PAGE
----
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Old 05-01-2009, 10:24   #11
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There is no datum specified for the chart so I tried to recalibrate it using Google Earth but since there was no landmark that I could recognize from 1905 chart I was wasn't very successful.

I then decided to make a new chart from Google Earth and information from the cruising guide by saving the image as a JPG, converting it to a BMP and then calibrating it with MAPCAL.

It actually produces a fairly good chart that is usualable with a GPS. I've attached the JPG file of it. I can easily see the deep water and reefs on it. As many have said you shouldn't depend solely on GPS close to shore but it does provide an extra measure of confidence when you don't have a good chart.
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Old 05-01-2009, 10:53   #12
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The actual paper chart was off (in the Sea of Cortez area) substantially when I was there in the 80's/early 90's. It was common knowledge with those who had been down there a while. Probably due to the age of the survey that established the chart.
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Old 05-01-2009, 13:38   #13
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Charts of the West Coast of Mexico are off. For instance, Isla Isabella is about .6 mile off its charted position. In going from SF to Florida, I found discrepancies (much fewer where the CIA operated in Nicaragua and Costa Rica!) of .3 to .7 mile, but not all that often. This was not due to datums being wrong (I corrected these often), it was the fact that GPS is a lot lot more accurate than the clocks and sextants the guys were using in the 1800's when the basic charts were drawn. Don't know about anyone else, but I could never get that close with a sextant so I have respect for them.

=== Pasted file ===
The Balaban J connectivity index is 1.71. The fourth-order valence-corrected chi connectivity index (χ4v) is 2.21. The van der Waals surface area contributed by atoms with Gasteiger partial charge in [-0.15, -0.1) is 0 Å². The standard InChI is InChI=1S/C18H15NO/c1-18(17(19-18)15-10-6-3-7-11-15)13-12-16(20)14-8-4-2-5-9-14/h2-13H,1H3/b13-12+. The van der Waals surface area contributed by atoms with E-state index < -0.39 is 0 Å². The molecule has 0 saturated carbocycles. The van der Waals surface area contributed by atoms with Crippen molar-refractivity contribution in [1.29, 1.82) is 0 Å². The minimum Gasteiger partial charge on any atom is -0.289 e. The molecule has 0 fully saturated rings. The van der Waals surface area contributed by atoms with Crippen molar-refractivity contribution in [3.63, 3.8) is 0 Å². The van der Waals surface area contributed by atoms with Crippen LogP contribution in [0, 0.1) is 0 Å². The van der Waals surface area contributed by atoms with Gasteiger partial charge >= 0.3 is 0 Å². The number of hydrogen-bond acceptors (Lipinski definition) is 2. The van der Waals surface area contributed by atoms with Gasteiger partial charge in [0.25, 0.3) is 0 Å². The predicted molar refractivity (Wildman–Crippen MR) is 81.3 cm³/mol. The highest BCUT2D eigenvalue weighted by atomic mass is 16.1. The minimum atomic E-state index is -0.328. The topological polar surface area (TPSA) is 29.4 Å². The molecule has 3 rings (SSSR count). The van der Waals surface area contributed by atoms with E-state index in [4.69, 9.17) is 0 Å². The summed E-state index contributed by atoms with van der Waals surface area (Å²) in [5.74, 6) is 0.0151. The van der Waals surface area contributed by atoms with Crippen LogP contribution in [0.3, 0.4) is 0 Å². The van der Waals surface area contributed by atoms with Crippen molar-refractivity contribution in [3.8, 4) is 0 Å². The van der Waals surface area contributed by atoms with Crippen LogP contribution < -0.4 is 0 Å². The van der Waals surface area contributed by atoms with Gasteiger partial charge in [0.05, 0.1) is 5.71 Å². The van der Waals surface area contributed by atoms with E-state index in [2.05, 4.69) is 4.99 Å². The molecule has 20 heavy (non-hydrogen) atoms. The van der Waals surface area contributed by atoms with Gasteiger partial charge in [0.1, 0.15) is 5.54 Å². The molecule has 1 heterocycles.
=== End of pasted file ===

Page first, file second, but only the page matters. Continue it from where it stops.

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Old 05-01-2009, 17:48   #14
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The navigation program Fugawi has a pretty neat feature that allows it to interface with Google Earth and synchronize your chart with the GE picture. It even allows you to overlay the chart on the GE picture and adjust the transparency so you give see if the chart is accurate. You can then save the combined picture and create a new chart. Pretty cool.

Only thing I wish it had is some way to adjust the chart overlay horizontally and vertically so you could recalibrate the chart if it doesn't match the actual GE photo. Would have made it easy to fix these bad charts.
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Old 06-01-2009, 18:13   #15
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I checked the rest of the charts in the Bellingham set (Yucatan Channel to Panama) that had no datum specified or a local datum and had no correction since the original survey, six total. The surveys were done either by the US or British navy back in the 1800 or early 1900's. The worse one was only off by less than 5 seconds , around 500 feet. At least they would put you in the ballpark using a GPS.

Only that one Puerto Morelos chart had the big discepencies of 2 nm. I manged to correct the chart by subtracting .036956 degrees from the longitude and adding .004949 degrees to the latitude for all the calibration points.

I think its criminal to keep publishing that chart. I guess it keeps the local tug boat companies in business.